This year it was announced that the book, Shadowboxer, would be published in October. (I'm not sure exactly when the announcement was made but people have been adding the book to their 'to read' lists on Goodreads since February.)

In July Sullivan had correspondence with Alex Dally MacFarlane, who knows Valse and knew about the Valse-Sullivan e-mails back in 2012, and with their mutual friend Rochita Loenen-Ruiz. In the course of that conversation MacFarlane made clear that she strongly disapproved of Sullivan's decision to publish Shadowboxer, while Loenen-Ruiz's position was that it wasn't the place of non-Thai people to make those criticisms. Loenen-Ruiz told Valse (whom she knew) about the argument, as a result of which they had a falling-out.

It was in the context of all this that Valse's various internet pseudonyms started to be linked to her fiction-writing pseudonym, apparently in early September but mainly by Mamatas in early October. Mamatas claimed to be revealing the information in anticipation that Valse's 'enemies' were preparing to do so themselves.

Mamatas' post itself has no date on it, but on Monday 13 October it was said to have been made 'late last week', which should mean around 9-12 October.

I'm not entirely clear about what happened next but there are suggestions that Valse thought and said that the link between her pseudonyms had been initially published by Sullivan and / or Sullivan's acquaintance (friend?) Liz Williams and that the information had been disclosed to Sullivan and / or Williams by Loenen-Ruiz (who had known it for some time) as a result of the arguments between her and MacFarlane and Valse.

It now seems to be generally agreed that neither Sullivan nor Williams published the information before Mamatas, although Sullivan did make this post on 3 October naming no names but referring (as she herself confirms) to Valse in a way that must surely have been fairly transparent to at least some people who were in the know.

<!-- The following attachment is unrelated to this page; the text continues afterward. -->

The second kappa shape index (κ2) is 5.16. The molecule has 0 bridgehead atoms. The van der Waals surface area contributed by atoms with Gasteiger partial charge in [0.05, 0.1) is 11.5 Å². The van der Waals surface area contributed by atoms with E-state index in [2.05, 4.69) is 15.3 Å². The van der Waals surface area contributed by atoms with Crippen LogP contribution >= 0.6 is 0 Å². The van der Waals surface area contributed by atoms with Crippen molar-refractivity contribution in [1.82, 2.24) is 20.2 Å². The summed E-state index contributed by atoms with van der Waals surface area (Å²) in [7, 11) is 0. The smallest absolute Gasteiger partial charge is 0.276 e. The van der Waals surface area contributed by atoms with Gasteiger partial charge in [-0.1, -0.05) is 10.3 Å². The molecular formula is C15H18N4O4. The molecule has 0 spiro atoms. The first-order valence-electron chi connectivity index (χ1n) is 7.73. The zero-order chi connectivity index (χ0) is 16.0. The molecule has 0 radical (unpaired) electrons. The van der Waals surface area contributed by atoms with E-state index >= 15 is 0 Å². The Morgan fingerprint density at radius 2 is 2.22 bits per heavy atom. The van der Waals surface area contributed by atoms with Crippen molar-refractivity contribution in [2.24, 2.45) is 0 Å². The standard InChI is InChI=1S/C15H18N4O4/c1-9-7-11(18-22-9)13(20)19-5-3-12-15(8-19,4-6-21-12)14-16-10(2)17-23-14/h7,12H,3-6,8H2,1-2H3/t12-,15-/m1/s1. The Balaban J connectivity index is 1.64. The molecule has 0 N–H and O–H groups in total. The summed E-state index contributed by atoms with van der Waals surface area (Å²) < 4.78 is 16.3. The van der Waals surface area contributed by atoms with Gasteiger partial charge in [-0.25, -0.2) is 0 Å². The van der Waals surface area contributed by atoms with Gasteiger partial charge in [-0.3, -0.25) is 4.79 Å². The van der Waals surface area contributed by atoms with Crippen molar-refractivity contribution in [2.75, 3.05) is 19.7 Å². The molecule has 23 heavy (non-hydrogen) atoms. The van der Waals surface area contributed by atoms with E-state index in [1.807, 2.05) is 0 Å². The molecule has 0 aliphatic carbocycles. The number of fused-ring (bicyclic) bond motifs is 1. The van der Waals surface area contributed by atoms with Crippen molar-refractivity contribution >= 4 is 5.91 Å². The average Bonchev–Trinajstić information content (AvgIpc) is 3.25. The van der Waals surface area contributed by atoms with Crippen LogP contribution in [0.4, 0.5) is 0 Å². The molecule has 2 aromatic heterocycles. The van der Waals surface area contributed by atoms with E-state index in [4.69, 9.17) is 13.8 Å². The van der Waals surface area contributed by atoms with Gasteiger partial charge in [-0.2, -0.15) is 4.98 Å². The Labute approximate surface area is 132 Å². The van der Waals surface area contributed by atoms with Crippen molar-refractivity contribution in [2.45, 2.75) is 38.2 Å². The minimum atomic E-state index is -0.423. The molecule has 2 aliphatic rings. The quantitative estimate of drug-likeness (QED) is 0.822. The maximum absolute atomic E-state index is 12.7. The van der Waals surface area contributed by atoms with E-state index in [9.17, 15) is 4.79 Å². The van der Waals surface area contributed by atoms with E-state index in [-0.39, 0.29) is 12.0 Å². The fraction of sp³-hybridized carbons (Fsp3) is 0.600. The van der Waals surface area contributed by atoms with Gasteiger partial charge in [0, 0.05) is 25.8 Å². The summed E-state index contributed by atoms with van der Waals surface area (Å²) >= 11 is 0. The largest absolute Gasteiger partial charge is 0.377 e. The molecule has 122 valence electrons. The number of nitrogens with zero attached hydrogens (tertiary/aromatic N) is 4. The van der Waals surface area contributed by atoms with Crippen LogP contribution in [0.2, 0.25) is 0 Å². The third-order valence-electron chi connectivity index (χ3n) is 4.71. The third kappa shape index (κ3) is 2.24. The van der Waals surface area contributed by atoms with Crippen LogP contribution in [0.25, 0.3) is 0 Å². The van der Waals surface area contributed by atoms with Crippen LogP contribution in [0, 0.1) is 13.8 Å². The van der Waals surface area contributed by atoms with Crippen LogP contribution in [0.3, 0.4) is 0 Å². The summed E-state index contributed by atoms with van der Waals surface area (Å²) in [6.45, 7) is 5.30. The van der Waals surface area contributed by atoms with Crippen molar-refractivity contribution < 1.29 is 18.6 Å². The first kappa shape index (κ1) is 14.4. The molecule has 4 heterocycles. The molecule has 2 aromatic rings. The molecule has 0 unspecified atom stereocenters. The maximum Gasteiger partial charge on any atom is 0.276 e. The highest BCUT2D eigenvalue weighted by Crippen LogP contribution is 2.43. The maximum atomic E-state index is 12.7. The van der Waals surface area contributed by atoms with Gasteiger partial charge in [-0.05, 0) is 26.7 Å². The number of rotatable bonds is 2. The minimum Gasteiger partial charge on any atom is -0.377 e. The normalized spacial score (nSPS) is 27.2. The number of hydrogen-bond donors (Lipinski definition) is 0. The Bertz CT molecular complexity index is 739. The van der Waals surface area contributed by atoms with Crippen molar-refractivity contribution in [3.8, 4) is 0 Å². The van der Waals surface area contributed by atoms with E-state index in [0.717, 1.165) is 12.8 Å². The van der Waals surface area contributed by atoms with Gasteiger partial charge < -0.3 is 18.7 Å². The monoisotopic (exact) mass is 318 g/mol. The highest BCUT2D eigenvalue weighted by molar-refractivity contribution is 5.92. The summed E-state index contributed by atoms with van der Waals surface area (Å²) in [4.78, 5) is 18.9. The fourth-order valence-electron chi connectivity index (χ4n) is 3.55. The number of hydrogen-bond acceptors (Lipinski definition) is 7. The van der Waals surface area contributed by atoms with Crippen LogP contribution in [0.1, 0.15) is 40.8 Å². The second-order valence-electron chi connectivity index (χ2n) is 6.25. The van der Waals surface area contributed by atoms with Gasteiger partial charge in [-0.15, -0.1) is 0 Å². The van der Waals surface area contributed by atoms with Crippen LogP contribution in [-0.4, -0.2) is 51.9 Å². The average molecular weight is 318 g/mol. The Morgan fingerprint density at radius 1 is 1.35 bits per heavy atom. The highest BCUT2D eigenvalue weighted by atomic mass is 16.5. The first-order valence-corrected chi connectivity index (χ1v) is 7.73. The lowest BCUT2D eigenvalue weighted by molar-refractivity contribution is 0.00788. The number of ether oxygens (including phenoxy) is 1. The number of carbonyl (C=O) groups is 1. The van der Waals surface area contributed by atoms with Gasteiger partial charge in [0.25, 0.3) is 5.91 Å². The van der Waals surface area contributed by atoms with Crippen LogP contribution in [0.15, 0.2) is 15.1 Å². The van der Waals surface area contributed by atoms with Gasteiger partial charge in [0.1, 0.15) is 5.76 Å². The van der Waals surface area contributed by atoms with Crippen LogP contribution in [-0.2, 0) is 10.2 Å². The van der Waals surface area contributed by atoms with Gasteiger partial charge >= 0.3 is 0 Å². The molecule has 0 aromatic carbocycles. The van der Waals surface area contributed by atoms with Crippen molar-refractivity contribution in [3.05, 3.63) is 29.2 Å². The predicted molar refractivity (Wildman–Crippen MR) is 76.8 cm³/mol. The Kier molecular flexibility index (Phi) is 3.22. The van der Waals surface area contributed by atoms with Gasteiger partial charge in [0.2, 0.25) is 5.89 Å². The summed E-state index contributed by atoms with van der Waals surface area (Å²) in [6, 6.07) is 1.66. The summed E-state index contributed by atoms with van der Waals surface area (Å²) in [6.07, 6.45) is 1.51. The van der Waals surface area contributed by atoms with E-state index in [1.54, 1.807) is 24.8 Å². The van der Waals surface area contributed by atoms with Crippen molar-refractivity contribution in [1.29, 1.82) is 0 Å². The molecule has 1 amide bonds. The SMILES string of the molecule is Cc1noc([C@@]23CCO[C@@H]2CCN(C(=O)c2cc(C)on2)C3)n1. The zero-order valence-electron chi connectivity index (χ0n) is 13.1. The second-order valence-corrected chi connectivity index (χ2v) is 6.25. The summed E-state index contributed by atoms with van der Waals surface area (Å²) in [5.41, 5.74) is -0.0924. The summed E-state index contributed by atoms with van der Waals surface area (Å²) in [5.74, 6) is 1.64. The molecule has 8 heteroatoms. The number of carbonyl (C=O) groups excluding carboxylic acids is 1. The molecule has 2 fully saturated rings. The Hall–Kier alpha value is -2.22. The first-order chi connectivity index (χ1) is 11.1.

Loenen-Ruiz has also denied that she told Sullivan or Williams, and Sullivan has denied that she got it from Loenen-Ruiz (though she seems to admit that she did have it from somewhere and that she had it before Mamatas published it). Mamatas had the information because he was one of the publishers of Valse's fiction. At one point there was a suggestion that Valse gave Mamatas permission to reveal the information but I understand that that is no longer generally believed.

It's also clear that rumours were circulating before Mamatas published, but it isn't clear where those had come from, whether there was any truth to Mamatas' talk of the rumours being circulated by Valse's 'enemies', or who those 'enemies' were supposed to be.

The reason I think it's important to go back to 2012 with this is that the sudden concentration on Valse has left very little space for discussion of Sullivan's decision to publish a book that she had previously accepted was racist and shouldn't be published. In particular that space has been taken up by a lot of white people having opinions about Valse. Loenen-Ruiz has asked white people to put this sort of commentary on hold, and I'd encourage white people in this space to do that. There needs to be space for people of colour to have, especially Thai and south-east Asian people, to talk about Shadowboxer and things like it, and also to talk about what it is and isn't okay for a Thai woman to do in the course of challenging racism and sexism in genre fiction.